Germany’s Energiewende – the lessons for Finland

Could Finland implement an energy transition similar to Germany’s Energiewende? Karoliina Auvinen argues that Finland could, if it was willing to act courageously while learning from Germany’s early experiences.

Wind Power in Finland

Wind Power in Finland. (Photo by Greenery, CC BY-NC-ND 2.0)


As climate change advances, it is threatening our well-being. To avert dramatic environmental changes, fossil fuels will need to be abandoned in energy production. This will require major systemic changes in society. Furthermore, these changes will have to be made rapidly, within just a few decades.

No ready-made model is available on how to run an energy system based on renewable energy, with all the smart control and storage required. However, Germany has taken the bold step of setting out on the road towards energy self-sufficiency, without knowing exactly how to achieve it. Germany’s energy transition also represents the kind of brave action needed in other areas of the modern world, in order to unravel our various Gordian knots. The creation of new expertise and business enjoying global demand is another, ulterior goal of the Energiewende. Germany’s daring measures have already borne fruit: more than 360,000 jobs have been created in the green energy sector and the country’s energy expertise is in high demand globally.

In Finland, the Energiewende has often been denounced as crazy, expensive and irrational. We prefer to fine-tune our plans, use ready-made solutions and progress along pre-defined paths. In many cases, a leap of faith of the kind taken by Germany would prove too disconcerting for Finns. Risk-taking does not form part of our make-up. Could this be one reason for our discomfort with Germany’s energy policy? Of course, some criticism on the energy transition is justified, since new developments of this kind always involve misjudgements. However, we cannot condemn the operating model as a whole based on a single-minded focus on individual mistakes.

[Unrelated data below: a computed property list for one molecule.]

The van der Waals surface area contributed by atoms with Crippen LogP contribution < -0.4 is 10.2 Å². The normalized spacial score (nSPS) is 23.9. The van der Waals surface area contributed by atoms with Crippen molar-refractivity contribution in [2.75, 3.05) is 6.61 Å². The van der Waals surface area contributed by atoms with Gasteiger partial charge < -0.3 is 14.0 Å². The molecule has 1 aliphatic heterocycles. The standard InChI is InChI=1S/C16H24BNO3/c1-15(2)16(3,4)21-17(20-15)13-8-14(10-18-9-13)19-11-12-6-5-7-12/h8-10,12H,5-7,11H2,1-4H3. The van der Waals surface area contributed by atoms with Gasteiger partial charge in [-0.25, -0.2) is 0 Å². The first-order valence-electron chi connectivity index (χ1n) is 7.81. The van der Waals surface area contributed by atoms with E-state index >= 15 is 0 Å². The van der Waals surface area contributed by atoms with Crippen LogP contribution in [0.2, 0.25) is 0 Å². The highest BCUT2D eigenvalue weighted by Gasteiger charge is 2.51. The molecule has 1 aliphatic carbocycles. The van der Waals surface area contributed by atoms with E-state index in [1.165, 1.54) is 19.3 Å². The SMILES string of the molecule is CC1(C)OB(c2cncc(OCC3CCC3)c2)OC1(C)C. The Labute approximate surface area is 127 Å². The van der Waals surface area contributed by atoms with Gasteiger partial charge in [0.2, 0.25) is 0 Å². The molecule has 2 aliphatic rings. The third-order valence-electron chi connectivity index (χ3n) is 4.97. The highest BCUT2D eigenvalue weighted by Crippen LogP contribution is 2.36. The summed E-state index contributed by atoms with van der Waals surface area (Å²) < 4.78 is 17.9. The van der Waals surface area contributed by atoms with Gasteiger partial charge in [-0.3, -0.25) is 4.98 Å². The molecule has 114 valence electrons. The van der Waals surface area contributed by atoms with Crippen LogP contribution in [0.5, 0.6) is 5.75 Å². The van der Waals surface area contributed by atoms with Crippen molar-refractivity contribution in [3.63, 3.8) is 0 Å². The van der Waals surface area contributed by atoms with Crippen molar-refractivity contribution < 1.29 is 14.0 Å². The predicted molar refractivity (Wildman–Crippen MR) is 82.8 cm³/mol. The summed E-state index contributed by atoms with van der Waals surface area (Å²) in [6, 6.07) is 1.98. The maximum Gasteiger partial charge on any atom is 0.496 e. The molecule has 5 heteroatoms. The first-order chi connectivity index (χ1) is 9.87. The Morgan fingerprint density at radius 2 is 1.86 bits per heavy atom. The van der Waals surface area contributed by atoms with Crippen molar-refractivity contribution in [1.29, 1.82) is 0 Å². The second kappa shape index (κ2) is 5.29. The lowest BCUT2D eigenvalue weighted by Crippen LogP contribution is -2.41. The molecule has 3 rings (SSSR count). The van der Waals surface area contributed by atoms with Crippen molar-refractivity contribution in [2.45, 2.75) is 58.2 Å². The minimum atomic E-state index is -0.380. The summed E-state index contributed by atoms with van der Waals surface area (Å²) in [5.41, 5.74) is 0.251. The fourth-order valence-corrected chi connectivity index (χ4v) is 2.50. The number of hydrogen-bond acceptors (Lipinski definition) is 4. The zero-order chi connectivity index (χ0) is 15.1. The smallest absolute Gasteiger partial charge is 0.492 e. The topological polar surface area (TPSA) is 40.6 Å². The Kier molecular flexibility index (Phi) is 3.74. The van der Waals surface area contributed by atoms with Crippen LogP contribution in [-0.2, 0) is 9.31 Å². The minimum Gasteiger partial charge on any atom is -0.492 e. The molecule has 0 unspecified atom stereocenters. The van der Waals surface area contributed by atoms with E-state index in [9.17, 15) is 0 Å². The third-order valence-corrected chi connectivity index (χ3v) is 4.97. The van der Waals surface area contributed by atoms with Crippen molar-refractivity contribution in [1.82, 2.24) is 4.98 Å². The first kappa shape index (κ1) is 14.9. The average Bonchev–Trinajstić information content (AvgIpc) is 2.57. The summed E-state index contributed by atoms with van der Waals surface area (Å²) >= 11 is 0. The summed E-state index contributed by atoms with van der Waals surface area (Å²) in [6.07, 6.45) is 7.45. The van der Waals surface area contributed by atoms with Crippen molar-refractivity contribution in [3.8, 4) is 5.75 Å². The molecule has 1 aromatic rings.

Could we in Finland learn from Germany’s foresight and experimental approach? Finland would then be in the fortunate position of following in the wake of Germany, since it could avoid Germany’s mistakes and take its cues from best practices. This would involve a bonfire of the red tape surrounding renewable energy in Finland: in Germany, becoming a small-scale producer of solar energy is easy, involving just two hours of paperwork.

If we take a serious attitude toward the global environmental risks we face, while hoping to maintain our economic resilience, do we have any choice but to follow in Germany’s footsteps? At present, Finland’s trade balance is in the red, largely due to imported fossil fuels. In 2012, we spent 13 billion euros on energy imports. This accounts for more than one fifth (22%) of all imports to Finland. Oil prices are set to continue rising, with an increasing portion of Finland’s wealth flowing outwards to Russia and other oil-producing countries. We should therefore take steps towards reducing this risk to our economy, by investing in resource wisdom and renewable energy of domestic origin. We have the required resources and expertise, but do we have the courage?

This post by Karoliina Auvinen was the last of a series on Germany’s energy transition on sitra.fi. It is republished with kind permission of the author.

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